“He’s a perfect example of where this organization is headed,” said teammate Reed Johnson, who speaks gushingly about DeJesus’ play in right field and his work ethic.
For DeJesus, signing with the Cubs was nothing less than an alignment of the stars. The 32-year-old right fielder was looking for a bounce-back season after suffering a frustrating down year in 2011 with the Oakland A’s, and Epstein’s faith reaffirmed what he always believed about himself as a player. It also provided him the luxury of being able to drive home after games to his new residence in the Chicago suburb of Wheaton, where he lives with his wife, Kim, and their 2-year-old son, Kingston.
“It’s an honor,” DeJesus said of Epstein’s pursuit of him. “With the track record he has of bringing in quality baseball players … it’s definitely something I’m proud of. I’m happy he thinks of me like that.”
In Vine Line‘s monthly conversation with Cubs Manager Dale Sveum, we cover everything from the breakout season of Bryan LaHair to the fate of erstwhile closer Carlos Marmol. To read the full interview, pick up the June issue of Vine Line, on sale soon at Chicago-area newsstands. Or subscribe to Vine Line for just $29.95.
The stolen base is returning to prominence in the major leagues. But nothing kills a rally faster than picking off a runner or keeping him firmly rooted to the first base bag. For the May issue of Vine Line, Cubs left-hander Paul Maholm shows Cubs fans how big league pitchers hold runners on first with a variety of pickoff moves. For more insider access to the Cubs, subscribe to Vine Line. And read the complete story in the May issue, available at Chicago-area newsstands now.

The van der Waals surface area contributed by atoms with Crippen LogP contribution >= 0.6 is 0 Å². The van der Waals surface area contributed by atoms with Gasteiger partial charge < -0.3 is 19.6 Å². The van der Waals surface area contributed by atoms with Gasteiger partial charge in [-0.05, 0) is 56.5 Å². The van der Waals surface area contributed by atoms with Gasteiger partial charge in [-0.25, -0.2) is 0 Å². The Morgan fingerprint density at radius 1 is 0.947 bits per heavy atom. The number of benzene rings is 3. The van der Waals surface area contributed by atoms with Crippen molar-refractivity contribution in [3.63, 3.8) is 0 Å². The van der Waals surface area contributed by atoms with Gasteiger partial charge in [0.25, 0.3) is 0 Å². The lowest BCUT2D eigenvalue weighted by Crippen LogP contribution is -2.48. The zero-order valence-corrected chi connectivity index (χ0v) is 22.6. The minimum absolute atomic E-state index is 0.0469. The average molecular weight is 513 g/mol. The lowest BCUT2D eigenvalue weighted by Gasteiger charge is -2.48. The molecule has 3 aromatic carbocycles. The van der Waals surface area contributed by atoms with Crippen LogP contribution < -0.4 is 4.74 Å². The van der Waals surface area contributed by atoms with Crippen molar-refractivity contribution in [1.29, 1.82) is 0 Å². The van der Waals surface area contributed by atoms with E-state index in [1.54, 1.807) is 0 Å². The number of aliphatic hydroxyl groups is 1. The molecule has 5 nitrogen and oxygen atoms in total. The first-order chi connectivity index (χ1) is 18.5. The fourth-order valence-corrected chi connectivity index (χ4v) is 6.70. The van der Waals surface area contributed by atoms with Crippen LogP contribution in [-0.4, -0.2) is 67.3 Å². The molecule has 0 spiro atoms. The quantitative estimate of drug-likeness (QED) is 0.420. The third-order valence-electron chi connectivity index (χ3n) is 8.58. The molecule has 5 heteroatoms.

Baseball players must rely on mental strength just as much as physical prowess to make it through the 162-game grind. For that reason, Cubs center fielder Marlon Byrd incorporated Muay Thai, a form of martial arts developed in Thailand, into his offseason workout program.
“If I can go five rounds in here training and sparring, then when I’m going out for baseball, nothing’s going to slow me down,” he said.
Vine Line sat down with Byrd to discuss his Muay Thai training, goals for the upcoming season and his relationship with the up-and-coming outfield prospects in the Cubs organization.
CHICAGO—Win or lose, nothing beats Opening Day at Wrigley Field. Though the Cubs were unable to finish off Ryan Dempster’s 10-strikeout Opening Day gem, falling 2-1 to the Nationals, the excitement over the 2012 team was palpable. The Wrigley faithful packed the streets by 8 a.m. to check out the new offerings at the Friendly Confines, including the LED scoreboard in right field, the Budweiser Patio, and the Cubs Store on the corner of Clark and Addison. Vine Line was there along with Cubs Chairman Tom Ricketts, Hall of Famer Billy Williams and Manager Dale Sveum to kick off the baseball season in style.
MESA, Ariz.–Cubs color commentator Bob Brenly spent nine seasons as a major league catcher and more than three seasons as manager of the Arizona Diamondbacks before joining the Cubs broadcast team. To wrap up our week in Mesa, Vine Line talked with Brenly about what he’s seen so far in camp, what he thinks of new manager Dale Sveum and how Spring Training can set the tone for the regular season.